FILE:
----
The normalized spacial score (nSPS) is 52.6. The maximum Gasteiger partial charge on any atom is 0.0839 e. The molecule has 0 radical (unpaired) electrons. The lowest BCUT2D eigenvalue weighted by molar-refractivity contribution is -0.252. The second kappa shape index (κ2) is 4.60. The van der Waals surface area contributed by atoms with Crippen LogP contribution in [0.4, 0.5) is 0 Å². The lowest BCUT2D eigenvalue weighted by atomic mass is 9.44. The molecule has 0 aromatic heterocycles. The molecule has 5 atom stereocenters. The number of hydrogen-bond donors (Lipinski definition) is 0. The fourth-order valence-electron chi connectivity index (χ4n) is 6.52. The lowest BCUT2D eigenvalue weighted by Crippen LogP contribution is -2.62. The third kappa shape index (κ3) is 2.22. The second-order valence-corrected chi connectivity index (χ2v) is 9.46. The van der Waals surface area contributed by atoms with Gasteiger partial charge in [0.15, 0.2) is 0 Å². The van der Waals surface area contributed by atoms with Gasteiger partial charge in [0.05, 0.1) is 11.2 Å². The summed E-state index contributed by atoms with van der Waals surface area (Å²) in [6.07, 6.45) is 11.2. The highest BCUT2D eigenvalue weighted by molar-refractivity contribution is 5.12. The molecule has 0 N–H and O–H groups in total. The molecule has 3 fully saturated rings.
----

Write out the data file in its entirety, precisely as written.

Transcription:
The normalized spacial score (nSPS) is 52.6. The maximum Gasteiger partial charge on any atom is 0.0839 e. The molecule has 0 radical (unpaired) electrons. The lowest BCUT2D eigenvalue weighted by molar-refractivity contribution is -0.252. The second kappa shape index (κ2) is 4.60. The van der Waals surface area contributed by atoms with Crippen LogP contribution in [0.4, 0.5) is 0 Å². The lowest BCUT2D eigenvalue weighted by atomic mass is 9.44. The molecule has 0 aromatic heterocycles. The molecule has 5 atom stereocenters. The number of hydrogen-bond donors (Lipinski definition) is 0. The fourth-order valence-electron chi connectivity index (χ4n) is 6.52. The lowest BCUT2D eigenvalue weighted by Crippen LogP contribution is -2.62. The third kappa shape index (κ3) is 2.22. The second-order valence-corrected chi connectivity index (χ2v) is 9.46. The van der Waals surface area contributed by atoms with Gasteiger partial charge in [0.15, 0.2) is 0 Å². The van der Waals surface area contributed by atoms with Gasteiger partial charge in [0.05, 0.1) is 11.2 Å². The summed E-state index contributed by atoms with van der Waals surface area (Å²) in [6.07, 6.45) is 11.2. The highest BCUT2D eigenvalue weighted by molar-refractivity contribution is 5.12. The molecule has 0 N–H and O–H groups in total. The molecule has 3 fully saturated rings.